Pak needs to come up with effective terror legislation
There is a need to come up with an effective legislation to tackle terrorism in the country, as the world has changed after 9/11. This was the dominant view on a public forum on "Anti-terrorism laws in Pakistan: the quest to balance civil liberties and addressing terrorism".
The Forum was chaired by Shahid Hamid, former governor of Punjab, while Lord Alex Carlile, the former Independent Reviewer of UK Counter-Terrorism Legislation, was the key speaker in the Forum.
Lord Carlile shared his experience of strengthening legislation to tackle counter-terrorism. He underlined that there has to be a narrative that deals with the counter terrorism strategy. Lord Carlile said that the UK's definition of terrorism is narrower. He agreed that it is to be rec- ognized that Pakistan is the frontline state against terrorism. An effective way out of tackling terrorism would be "shared solutions toward shared problems." Lord Carlile said that it is an art of maintaining an effective balance between civil liberties and counter-terrorism.
Probing as to why Pakistan has a low conviction rate and the UK, a high rate, Lord Carlile said that the judiciary is the key to this effect. He said that not only do they have to be safe and secure, but they also need to be properly paid.
Moreover, the judges need to have certain expertise, disagreeing with the notion that all judges can deal with anti-terrorism cases. In the UK, he said, there is a judicial appointment commission which enforces that all judges, starting off at the district level, have to pass a written examination and undergo an interview.
The competence of a judge includes absorbing diversity and comfort in dealing with others, leading to a considerable improvement in quality of judges.
Lord Carlile clarified that there "absolutely no use of the best judge if the case if badly prepared." To this end, he shared the process through which the evidence makes the way from crime scene to forensic laboratory to present in the court.
Shahid Hamid, while explaining the legislation in Pakistan regarding Anti-Terrorism said that so far, there are two legislative instruments that deal with terrorism.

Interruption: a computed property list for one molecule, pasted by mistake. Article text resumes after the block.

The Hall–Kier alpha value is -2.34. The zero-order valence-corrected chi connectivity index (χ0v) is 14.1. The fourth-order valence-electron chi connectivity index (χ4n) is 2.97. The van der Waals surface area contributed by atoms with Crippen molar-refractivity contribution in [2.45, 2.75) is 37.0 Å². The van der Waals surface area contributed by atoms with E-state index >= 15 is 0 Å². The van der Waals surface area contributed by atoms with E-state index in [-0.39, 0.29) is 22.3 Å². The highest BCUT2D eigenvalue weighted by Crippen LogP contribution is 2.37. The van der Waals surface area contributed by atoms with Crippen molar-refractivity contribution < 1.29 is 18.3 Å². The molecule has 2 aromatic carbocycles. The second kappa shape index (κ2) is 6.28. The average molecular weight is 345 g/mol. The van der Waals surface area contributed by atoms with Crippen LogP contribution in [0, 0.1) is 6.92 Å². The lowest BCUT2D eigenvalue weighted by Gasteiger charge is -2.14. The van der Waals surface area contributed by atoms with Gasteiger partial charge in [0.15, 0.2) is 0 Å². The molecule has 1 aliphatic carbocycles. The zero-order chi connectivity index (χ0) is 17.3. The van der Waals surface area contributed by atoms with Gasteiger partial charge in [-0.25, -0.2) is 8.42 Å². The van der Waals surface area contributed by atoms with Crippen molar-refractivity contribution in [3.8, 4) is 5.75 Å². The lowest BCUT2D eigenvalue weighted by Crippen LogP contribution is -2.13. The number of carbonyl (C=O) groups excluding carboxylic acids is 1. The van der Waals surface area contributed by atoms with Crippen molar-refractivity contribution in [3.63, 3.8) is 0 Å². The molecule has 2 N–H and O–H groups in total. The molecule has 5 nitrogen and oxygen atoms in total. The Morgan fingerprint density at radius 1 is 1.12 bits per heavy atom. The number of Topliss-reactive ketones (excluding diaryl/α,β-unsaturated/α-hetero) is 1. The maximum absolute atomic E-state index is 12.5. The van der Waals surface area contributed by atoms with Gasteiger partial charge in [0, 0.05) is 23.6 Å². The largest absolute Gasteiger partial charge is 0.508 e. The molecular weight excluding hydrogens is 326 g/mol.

The first such bill is the AntiTerrorism Act which was originally drafted in 1997; the law has since then been amended in 2001 and 2004. The Anti-Terrorism (Amendment) Bill 2010 was intro- duced in the Senate of Pakistan by the Federal Interior Minister on July 27, 2010. The second bill which curbs financial aspect of terrorism is the Anti-Money Laundering Act, 2010. The Act, he said, itself came in the backdrop of Pakistan's commitment to the United Nation's 1998 Resolution which asked for the states to come up with measures to control money laundering. The law requires reporting any suspicious transaction beyond Rs. 25 lakh.
Shahid Hamid also compared that nature of terrorism have become further destructive since the law was first introduced. He said that unlike in the 1990s, a terrorist or his organization was identifiable, today, terrorists groups appear on the horizon after a "suicide bomb" occurs.
Moreover, whereas in the past, the terrorist groups had some popular support on which they had to rely, today, these groups don't even eye for popular support.
He also said that the present-day terrorists detonate explosives instead of are engaged in firearms, as mostly happened in the past. These groups, he said, espouse an "ideological" agenda with some having "territorial ambitions."
Despite these laws, he lamented, the conviction rate in the country is low. He said according to a report, there were less than 700 cases of money laundering were reported, out of which only four (4) were prosecuted and none convicted. Mr. Shahid Hamid that during the same time frame, none has being convicted in India and only one has been convicted in Bangladesh.
He further said that the definition of terrorism is so wide that if somebody throws a brickbat at the police, he or she can put on trial for conducting terrorism.
Mr. Hamid recommended that the number of days for detention need to be looked into, and those institutions that train suicide bombers need to be investigated. Likewise, the law needs to deal with the violence caused by explosives, which were not much an issue in 1997. Mr. Shahid Hamid shared the Investigation into Fair Trial Bill makes digital information as admissible evidence even prior to the lodging of the FIR. He recommended that it would be better to remove the clause restricting phone-tapping of parliamentarians.
Parliamentarians, academia, civil society and media participated in large numbers in the Forum. Ms. Asiya Nasir, MNA ( NA 322, Balochistan, JUI-F) said that it is difficult for her to understand the application of the term "terrorism" on bombs from a suicide bomber or from above. She said we do not want to facilitate any legislation which intrudes upon the civil liberties of the citizens. Ms. Tasneem Sidduqi, MNA, (NA-285, Punjab, PML-N) said that the living standards of the people need to be improved if terrorism is to be fought effectively.
Earlier, Ahmed Bilal Mehboob, Executive Director of PILDAT, said that are no two opinions that Pakistan is faced with a gigantic challenge of continued and increased acts of terrorism in almost all parts of the country.
He said that whereas the current 13th National Assembly and the Senate have a healthy record of legislation at least in a relative sense, the two areas where the parliament has not been able to successfully legislate are Accountability and Counter-terrorism.